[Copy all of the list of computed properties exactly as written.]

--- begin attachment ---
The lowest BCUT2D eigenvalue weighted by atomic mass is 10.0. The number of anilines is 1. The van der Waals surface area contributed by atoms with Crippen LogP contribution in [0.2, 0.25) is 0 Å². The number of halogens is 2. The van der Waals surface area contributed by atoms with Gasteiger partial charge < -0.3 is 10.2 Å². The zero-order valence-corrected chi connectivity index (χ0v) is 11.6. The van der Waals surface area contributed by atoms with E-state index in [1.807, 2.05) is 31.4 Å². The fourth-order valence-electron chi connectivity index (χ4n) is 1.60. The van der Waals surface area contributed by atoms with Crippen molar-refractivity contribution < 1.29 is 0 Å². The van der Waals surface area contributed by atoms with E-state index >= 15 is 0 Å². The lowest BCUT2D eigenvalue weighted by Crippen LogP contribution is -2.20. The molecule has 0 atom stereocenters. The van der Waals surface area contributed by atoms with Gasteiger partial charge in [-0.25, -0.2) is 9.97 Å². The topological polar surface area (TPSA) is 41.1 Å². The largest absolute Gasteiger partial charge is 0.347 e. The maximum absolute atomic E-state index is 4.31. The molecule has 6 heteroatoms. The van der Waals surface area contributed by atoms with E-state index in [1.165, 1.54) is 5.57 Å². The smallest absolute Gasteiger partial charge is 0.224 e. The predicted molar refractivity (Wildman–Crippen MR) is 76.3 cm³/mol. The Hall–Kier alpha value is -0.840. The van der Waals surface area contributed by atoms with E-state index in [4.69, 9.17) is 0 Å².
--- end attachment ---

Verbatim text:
The lowest BCUT2D eigenvalue weighted by atomic mass is 10.0. The number of anilines is 1. The van der Waals surface area contributed by atoms with Crippen LogP contribution in [0.2, 0.25) is 0 Å². The number of halogens is 2. The van der Waals surface area contributed by atoms with Gasteiger partial charge < -0.3 is 10.2 Å². The zero-order valence-corrected chi connectivity index (χ0v) is 11.6. The van der Waals surface area contributed by atoms with E-state index in [1.807, 2.05) is 31.4 Å². The fourth-order valence-electron chi connectivity index (χ4n) is 1.60. The van der Waals surface area contributed by atoms with Crippen molar-refractivity contribution < 1.29 is 0 Å². The van der Waals surface area contributed by atoms with E-state index >= 15 is 0 Å². The lowest BCUT2D eigenvalue weighted by Crippen LogP contribution is -2.20. The molecule has 0 atom stereocenters. The van der Waals surface area contributed by atoms with Gasteiger partial charge in [-0.25, -0.2) is 9.97 Å². The topological polar surface area (TPSA) is 41.1 Å². The largest absolute Gasteiger partial charge is 0.347 e. The maximum absolute atomic E-state index is 4.31. The molecule has 6 heteroatoms. The van der Waals surface area contributed by atoms with E-state index in [1.165, 1.54) is 5.57 Å². The smallest absolute Gasteiger partial charge is 0.224 e. The predicted molar refractivity (Wildman–Crippen MR) is 76.3 cm³/mol. The Hall–Kier alpha value is -0.840. The van der Waals surface area contributed by atoms with E-state index in [4.69, 9.17) is 0 Å².